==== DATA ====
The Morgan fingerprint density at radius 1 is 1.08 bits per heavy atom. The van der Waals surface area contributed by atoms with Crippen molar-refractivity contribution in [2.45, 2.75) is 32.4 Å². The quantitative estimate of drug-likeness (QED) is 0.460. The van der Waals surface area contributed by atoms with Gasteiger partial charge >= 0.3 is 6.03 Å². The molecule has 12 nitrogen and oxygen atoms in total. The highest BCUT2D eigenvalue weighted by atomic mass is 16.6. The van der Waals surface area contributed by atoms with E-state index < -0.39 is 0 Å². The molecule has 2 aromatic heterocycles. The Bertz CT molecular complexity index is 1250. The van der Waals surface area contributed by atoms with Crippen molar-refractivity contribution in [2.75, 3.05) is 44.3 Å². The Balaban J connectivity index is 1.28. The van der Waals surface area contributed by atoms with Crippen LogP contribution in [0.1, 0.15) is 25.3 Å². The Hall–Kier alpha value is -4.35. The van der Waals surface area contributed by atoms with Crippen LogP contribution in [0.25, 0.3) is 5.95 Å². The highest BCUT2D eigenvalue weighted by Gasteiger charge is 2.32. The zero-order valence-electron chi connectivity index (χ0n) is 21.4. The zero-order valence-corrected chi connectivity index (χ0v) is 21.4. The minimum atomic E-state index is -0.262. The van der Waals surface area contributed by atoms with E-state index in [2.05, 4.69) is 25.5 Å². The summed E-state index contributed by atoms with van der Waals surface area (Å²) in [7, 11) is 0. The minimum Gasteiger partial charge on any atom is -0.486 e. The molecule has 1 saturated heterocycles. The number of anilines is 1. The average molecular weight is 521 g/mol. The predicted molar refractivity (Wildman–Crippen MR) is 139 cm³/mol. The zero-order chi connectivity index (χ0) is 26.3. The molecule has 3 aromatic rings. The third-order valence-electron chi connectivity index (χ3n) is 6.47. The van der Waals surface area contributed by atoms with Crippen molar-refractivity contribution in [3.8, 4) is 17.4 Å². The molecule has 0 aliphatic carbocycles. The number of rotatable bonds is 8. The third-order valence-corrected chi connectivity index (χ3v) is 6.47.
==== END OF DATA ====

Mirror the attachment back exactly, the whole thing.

The Morgan fingerprint density at radius 1 is 1.08 bits per heavy atom. The van der Waals surface area contributed by atoms with Crippen molar-refractivity contribution in [2.45, 2.75) is 32.4 Å². The quantitative estimate of drug-likeness (QED) is 0.460. The van der Waals surface area contributed by atoms with Gasteiger partial charge >= 0.3 is 6.03 Å². The molecule has 12 nitrogen and oxygen atoms in total. The highest BCUT2D eigenvalue weighted by atomic mass is 16.6. The van der Waals surface area contributed by atoms with E-state index < -0.39 is 0 Å². The molecule has 2 aromatic heterocycles. The Bertz CT molecular complexity index is 1250. The van der Waals surface area contributed by atoms with Crippen molar-refractivity contribution in [2.75, 3.05) is 44.3 Å². The Balaban J connectivity index is 1.28. The van der Waals surface area contributed by atoms with Crippen LogP contribution in [0.1, 0.15) is 25.3 Å². The Hall–Kier alpha value is -4.35. The van der Waals surface area contributed by atoms with Crippen LogP contribution in [0.25, 0.3) is 5.95 Å². The highest BCUT2D eigenvalue weighted by Gasteiger charge is 2.32. The zero-order valence-electron chi connectivity index (χ0n) is 21.4. The zero-order valence-corrected chi connectivity index (χ0v) is 21.4. The minimum atomic E-state index is -0.262. The van der Waals surface area contributed by atoms with E-state index in [2.05, 4.69) is 25.5 Å². The summed E-state index contributed by atoms with van der Waals surface area (Å²) in [7, 11) is 0. The minimum Gasteiger partial charge on any atom is -0.486 e. The molecule has 1 saturated heterocycles. The number of anilines is 1. The average molecular weight is 521 g/mol. The predicted molar refractivity (Wildman–Crippen MR) is 139 cm³/mol. The zero-order chi connectivity index (χ0) is 26.3. The molecule has 3 aromatic rings. The third-order valence-electron chi connectivity index (χ3n) is 6.47. The van der Waals surface area contributed by atoms with Crippen molar-refractivity contribution in [3.8, 4) is 17.4 Å². The molecule has 0 aliphatic carbocycles. The number of rotatable bonds is 8. The third-order valence-corrected chi connectivity index (χ3v) is 6.47.